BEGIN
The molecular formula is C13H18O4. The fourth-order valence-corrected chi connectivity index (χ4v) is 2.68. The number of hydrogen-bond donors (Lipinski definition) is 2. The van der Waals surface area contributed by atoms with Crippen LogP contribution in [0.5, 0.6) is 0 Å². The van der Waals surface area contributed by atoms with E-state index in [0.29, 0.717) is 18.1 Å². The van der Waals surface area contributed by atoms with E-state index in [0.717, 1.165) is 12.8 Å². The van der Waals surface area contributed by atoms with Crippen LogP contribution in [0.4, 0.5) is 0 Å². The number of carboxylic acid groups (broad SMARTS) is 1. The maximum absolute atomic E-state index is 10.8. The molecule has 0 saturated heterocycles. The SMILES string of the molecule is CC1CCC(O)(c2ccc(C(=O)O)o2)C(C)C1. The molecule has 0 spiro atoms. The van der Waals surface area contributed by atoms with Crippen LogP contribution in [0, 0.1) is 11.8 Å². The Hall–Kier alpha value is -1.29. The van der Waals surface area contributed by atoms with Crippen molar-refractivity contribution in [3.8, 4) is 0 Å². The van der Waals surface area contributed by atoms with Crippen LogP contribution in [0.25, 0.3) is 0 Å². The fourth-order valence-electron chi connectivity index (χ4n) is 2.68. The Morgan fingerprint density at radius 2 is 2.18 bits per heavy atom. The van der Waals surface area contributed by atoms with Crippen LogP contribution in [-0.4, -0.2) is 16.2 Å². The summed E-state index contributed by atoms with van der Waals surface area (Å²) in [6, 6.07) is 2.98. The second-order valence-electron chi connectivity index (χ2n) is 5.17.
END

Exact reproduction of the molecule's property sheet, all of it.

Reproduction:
The molecular formula is C13H18O4. The fourth-order valence-corrected chi connectivity index (χ4v) is 2.68. The number of hydrogen-bond donors (Lipinski definition) is 2. The van der Waals surface area contributed by atoms with Crippen LogP contribution in [0.5, 0.6) is 0 Å². The van der Waals surface area contributed by atoms with E-state index in [0.29, 0.717) is 18.1 Å². The van der Waals surface area contributed by atoms with E-state index in [0.717, 1.165) is 12.8 Å². The van der Waals surface area contributed by atoms with Crippen LogP contribution in [0.4, 0.5) is 0 Å². The number of carboxylic acid groups (broad SMARTS) is 1. The maximum absolute atomic E-state index is 10.8. The molecule has 0 saturated heterocycles. The SMILES string of the molecule is CC1CCC(O)(c2ccc(C(=O)O)o2)C(C)C1. The molecule has 0 spiro atoms. The van der Waals surface area contributed by atoms with Crippen LogP contribution in [0, 0.1) is 11.8 Å². The Hall–Kier alpha value is -1.29. The van der Waals surface area contributed by atoms with Crippen molar-refractivity contribution in [3.8, 4) is 0 Å². The van der Waals surface area contributed by atoms with Crippen LogP contribution in [0.25, 0.3) is 0 Å². The fourth-order valence-electron chi connectivity index (χ4n) is 2.68. The Morgan fingerprint density at radius 2 is 2.18 bits per heavy atom. The van der Waals surface area contributed by atoms with Crippen LogP contribution in [-0.4, -0.2) is 16.2 Å². The summed E-state index contributed by atoms with van der Waals surface area (Å²) in [6, 6.07) is 2.98. The second-order valence-electron chi connectivity index (χ2n) is 5.17.